When do the dead cost more than the living? Is there greater worth being dead than being a survivor? In the wake of a national tragedy the lost automatically become more important than the living and I wonder why such great value is placed on the dead. After the Towers fell there was great mourning and public expression of loss.
As plans grew to rebuild the area where the Towers fell, there was always a plan that a grandiose “memorial” to those who died in the Towers would be erected. The cost of the 9/11 memorial alone is hovering around $500 million and I am wondering why so much money is willing to be spent to memorialize those who fell.
A national event like the Towers falling is not a specific event limited to beloved individual loss. That event belongs to the world, not just the dead and their families.
Gravesites are for the expression of individual loss. National monuments are intended for shared, public, mourning for the encompassing sense of shared community reflection.
There is a greater sense of community mourning and national yearning that also must be recognized and acknowledged and I argue a larger sense of faceless loss provides greater magnification of the 9/11 event than the particulars of a solitary name embedded in the grander scheme. When the individual dead are made more important than the majority survivors then something is wrong with the way the dead are nationally remembered.
I believe this Incongruity of Mourning is found in its greatest example in the Vietnam Memorial in Washington, D.C. where — instead of just having a giant black gash in the land — the black gash also holds the names of each person who died in the conflict.
People now visit that memorial not to remember the war but to mourn specific individuals by rubbing off names with paper and pencil to take home a physical memory of a virtual experience. Shouldn’t national memorials include a greater sense of national mourning than merely listing the names of the dead? The dead, when they were killed, were not in the service of themselves.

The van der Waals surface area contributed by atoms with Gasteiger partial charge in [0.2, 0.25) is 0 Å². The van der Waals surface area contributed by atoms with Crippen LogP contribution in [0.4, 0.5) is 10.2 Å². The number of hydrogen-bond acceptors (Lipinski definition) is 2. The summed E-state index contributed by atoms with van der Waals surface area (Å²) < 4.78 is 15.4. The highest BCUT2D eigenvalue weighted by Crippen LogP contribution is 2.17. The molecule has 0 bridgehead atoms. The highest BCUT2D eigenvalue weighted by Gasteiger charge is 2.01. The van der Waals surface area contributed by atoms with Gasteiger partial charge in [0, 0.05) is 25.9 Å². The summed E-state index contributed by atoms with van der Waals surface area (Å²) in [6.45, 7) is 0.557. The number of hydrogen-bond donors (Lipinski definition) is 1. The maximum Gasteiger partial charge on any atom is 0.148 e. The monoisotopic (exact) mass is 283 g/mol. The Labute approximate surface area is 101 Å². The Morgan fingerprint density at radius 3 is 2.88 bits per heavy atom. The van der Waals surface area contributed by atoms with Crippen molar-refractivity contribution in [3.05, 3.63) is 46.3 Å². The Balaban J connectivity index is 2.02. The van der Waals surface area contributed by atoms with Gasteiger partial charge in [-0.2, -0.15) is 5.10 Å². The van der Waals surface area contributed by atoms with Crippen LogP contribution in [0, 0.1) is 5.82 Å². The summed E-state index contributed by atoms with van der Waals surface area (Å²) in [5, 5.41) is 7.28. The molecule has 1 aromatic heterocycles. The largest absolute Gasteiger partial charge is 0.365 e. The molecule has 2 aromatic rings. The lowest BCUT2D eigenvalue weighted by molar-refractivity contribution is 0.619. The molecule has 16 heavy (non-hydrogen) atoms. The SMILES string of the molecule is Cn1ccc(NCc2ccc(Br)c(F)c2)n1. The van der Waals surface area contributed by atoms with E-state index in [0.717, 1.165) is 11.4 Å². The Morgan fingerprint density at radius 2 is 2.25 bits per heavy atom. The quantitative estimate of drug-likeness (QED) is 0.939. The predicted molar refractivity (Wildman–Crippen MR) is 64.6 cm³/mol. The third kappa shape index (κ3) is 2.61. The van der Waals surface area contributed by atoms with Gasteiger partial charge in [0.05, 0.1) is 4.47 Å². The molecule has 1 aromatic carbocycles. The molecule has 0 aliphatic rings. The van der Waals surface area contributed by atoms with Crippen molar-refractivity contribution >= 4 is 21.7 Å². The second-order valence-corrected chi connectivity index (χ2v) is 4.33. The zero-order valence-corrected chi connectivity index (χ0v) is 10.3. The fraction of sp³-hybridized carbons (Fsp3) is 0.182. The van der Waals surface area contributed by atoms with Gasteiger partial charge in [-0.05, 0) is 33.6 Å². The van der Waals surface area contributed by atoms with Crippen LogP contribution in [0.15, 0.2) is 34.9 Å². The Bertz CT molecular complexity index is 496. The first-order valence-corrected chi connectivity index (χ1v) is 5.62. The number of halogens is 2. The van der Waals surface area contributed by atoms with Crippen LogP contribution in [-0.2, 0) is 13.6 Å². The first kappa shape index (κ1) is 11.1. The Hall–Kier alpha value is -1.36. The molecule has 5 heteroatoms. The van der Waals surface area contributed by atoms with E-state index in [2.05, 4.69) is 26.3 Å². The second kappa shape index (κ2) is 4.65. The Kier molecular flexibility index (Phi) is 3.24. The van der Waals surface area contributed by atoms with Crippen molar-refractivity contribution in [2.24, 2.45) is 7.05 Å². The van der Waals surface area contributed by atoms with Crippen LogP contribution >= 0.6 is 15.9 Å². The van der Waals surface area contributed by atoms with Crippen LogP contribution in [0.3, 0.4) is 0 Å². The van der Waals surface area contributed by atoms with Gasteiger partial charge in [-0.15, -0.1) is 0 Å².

They were serving a notion of something larger and grander than the lone person. Their deaths have less value when they are whittled down to a specific name. Their deaths have greater resonance when they invisibly build a larger part of the shared national ideals and values that abstractly make up the notion of war, the honor of sacrifice and the ultimate gift of giving your life for your country.
There are plenty of people who served in Vietnam who didn’t die there but who still suffer alive more than those who are already dead. Why are the dead more valued and better memorialized than the waking wounded and the coherent living and the broken and abandoned and disabled? The Vietnam Memorial should be their living memorial as well but it is not. The Vietnam Memorial is only for the dead and for those who choose to remember them with an etching. National mourning should be remembered in memorials in the greater sense of us and not the solitary fallen.
I suggest the 9/11 memorial be redacted down to the essence of us all in a simple marble slab that says: “Here They Fell.” Some might wish to add “We Remember Them” but I argue “Here They Fell” reflects a national face, a national shared mourning and a national honor that is elegant and appropriate. “Here They Fell” automatically and silently fills in “We Remember Them” without any direct prodding or harsher interaction from the memorial itself. Your loss is no more important than my loss.
War deaths, terrorism deaths, highway accident deaths and any other unnatural, innocent killings are all equal. No dead person is more special in their coffin than the dead next to them in the graveyard. No one death is more honorable than another death. To glorify only some of the fallen and not all of the suffering is to be incongruous in the heart and inequal in the merits of mourning a national loss that can never be resurrected — not even with a name chiseled in marble.